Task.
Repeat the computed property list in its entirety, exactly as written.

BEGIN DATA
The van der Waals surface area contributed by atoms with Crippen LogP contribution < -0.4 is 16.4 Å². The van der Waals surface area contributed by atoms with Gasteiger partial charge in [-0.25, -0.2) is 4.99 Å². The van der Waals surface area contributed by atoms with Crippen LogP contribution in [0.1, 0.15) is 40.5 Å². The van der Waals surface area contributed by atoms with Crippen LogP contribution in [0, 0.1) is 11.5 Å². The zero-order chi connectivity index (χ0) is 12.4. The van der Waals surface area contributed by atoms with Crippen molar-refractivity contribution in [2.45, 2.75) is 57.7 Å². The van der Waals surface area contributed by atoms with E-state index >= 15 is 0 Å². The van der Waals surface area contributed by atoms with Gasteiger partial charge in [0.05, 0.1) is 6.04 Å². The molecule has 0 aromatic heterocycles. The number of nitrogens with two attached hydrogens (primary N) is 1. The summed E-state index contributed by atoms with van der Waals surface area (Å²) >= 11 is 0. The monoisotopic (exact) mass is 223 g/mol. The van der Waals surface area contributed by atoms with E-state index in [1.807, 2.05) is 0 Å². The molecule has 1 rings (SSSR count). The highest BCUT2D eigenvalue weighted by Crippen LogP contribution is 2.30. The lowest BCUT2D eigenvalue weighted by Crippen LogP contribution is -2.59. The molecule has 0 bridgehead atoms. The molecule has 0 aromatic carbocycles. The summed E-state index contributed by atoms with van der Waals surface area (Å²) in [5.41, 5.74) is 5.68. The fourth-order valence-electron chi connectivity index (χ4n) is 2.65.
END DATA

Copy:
The van der Waals surface area contributed by atoms with Crippen LogP contribution < -0.4 is 16.4 Å². The van der Waals surface area contributed by atoms with Gasteiger partial charge in [-0.25, -0.2) is 4.99 Å². The van der Waals surface area contributed by atoms with Crippen LogP contribution in [0.1, 0.15) is 40.5 Å². The van der Waals surface area contributed by atoms with Crippen LogP contribution in [0, 0.1) is 11.5 Å². The zero-order chi connectivity index (χ0) is 12.4. The van der Waals surface area contributed by atoms with Crippen molar-refractivity contribution in [2.45, 2.75) is 57.7 Å². The van der Waals surface area contributed by atoms with E-state index >= 15 is 0 Å². The van der Waals surface area contributed by atoms with Gasteiger partial charge in [0.05, 0.1) is 6.04 Å². The molecule has 0 aromatic heterocycles. The number of nitrogens with two attached hydrogens (primary N) is 1. The summed E-state index contributed by atoms with van der Waals surface area (Å²) >= 11 is 0. The monoisotopic (exact) mass is 223 g/mol. The van der Waals surface area contributed by atoms with E-state index in [1.807, 2.05) is 0 Å². The molecule has 1 rings (SSSR count). The highest BCUT2D eigenvalue weighted by Crippen LogP contribution is 2.30. The lowest BCUT2D eigenvalue weighted by Crippen LogP contribution is -2.59. The molecule has 0 bridgehead atoms. The molecule has 0 aromatic carbocycles. The summed E-state index contributed by atoms with van der Waals surface area (Å²) in [5.41, 5.74) is 5.68. The fourth-order valence-electron chi connectivity index (χ4n) is 2.65.